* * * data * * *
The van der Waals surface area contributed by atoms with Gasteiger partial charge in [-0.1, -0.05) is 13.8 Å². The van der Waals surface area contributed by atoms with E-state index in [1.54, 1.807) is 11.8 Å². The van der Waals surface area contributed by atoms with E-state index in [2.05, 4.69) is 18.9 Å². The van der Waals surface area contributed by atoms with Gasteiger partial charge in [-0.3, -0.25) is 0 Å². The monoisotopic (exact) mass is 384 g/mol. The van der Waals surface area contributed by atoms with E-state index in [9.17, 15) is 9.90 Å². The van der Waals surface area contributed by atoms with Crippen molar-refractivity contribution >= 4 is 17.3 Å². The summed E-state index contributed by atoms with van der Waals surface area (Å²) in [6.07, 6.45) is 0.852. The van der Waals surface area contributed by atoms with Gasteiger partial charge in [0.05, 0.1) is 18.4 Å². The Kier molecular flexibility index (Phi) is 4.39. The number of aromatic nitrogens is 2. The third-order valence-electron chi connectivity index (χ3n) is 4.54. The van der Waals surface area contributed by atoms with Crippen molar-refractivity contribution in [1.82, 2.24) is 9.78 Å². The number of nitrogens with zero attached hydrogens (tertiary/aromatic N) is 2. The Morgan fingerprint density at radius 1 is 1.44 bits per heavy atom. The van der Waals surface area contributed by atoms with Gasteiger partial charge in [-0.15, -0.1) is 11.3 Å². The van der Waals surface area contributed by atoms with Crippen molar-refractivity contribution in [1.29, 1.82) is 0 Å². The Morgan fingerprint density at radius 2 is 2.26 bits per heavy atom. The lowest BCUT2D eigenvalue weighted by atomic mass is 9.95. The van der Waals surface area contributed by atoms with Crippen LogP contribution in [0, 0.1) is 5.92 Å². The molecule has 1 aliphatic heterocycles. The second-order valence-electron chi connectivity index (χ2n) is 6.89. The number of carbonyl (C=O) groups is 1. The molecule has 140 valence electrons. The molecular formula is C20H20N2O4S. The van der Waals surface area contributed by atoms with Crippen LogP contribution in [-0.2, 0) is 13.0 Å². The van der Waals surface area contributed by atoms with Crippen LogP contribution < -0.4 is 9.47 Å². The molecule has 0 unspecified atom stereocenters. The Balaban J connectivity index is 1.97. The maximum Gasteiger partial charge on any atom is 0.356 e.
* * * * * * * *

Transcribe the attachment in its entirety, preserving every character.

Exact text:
The van der Waals surface area contributed by atoms with Gasteiger partial charge in [-0.1, -0.05) is 13.8 Å². The van der Waals surface area contributed by atoms with E-state index in [1.54, 1.807) is 11.8 Å². The van der Waals surface area contributed by atoms with E-state index in [2.05, 4.69) is 18.9 Å². The van der Waals surface area contributed by atoms with Gasteiger partial charge in [-0.3, -0.25) is 0 Å². The monoisotopic (exact) mass is 384 g/mol. The van der Waals surface area contributed by atoms with E-state index in [9.17, 15) is 9.90 Å². The van der Waals surface area contributed by atoms with Crippen molar-refractivity contribution >= 4 is 17.3 Å². The summed E-state index contributed by atoms with van der Waals surface area (Å²) in [6.07, 6.45) is 0.852. The van der Waals surface area contributed by atoms with Gasteiger partial charge in [0.05, 0.1) is 18.4 Å². The Kier molecular flexibility index (Phi) is 4.39. The number of aromatic nitrogens is 2. The third-order valence-electron chi connectivity index (χ3n) is 4.54. The van der Waals surface area contributed by atoms with Crippen molar-refractivity contribution in [1.82, 2.24) is 9.78 Å². The number of nitrogens with zero attached hydrogens (tertiary/aromatic N) is 2. The Morgan fingerprint density at radius 1 is 1.44 bits per heavy atom. The van der Waals surface area contributed by atoms with Gasteiger partial charge in [-0.15, -0.1) is 11.3 Å². The van der Waals surface area contributed by atoms with Crippen molar-refractivity contribution in [1.29, 1.82) is 0 Å². The Morgan fingerprint density at radius 2 is 2.26 bits per heavy atom. The lowest BCUT2D eigenvalue weighted by atomic mass is 9.95. The van der Waals surface area contributed by atoms with Crippen LogP contribution in [0, 0.1) is 5.92 Å². The molecule has 1 aliphatic heterocycles. The second-order valence-electron chi connectivity index (χ2n) is 6.89. The number of carbonyl (C=O) groups is 1. The molecule has 140 valence electrons. The molecular formula is C20H20N2O4S. The van der Waals surface area contributed by atoms with Crippen LogP contribution in [-0.2, 0) is 13.0 Å². The van der Waals surface area contributed by atoms with Crippen LogP contribution < -0.4 is 9.47 Å². The molecule has 0 unspecified atom stereocenters. The Balaban J connectivity index is 1.97. The maximum Gasteiger partial charge on any atom is 0.356 e.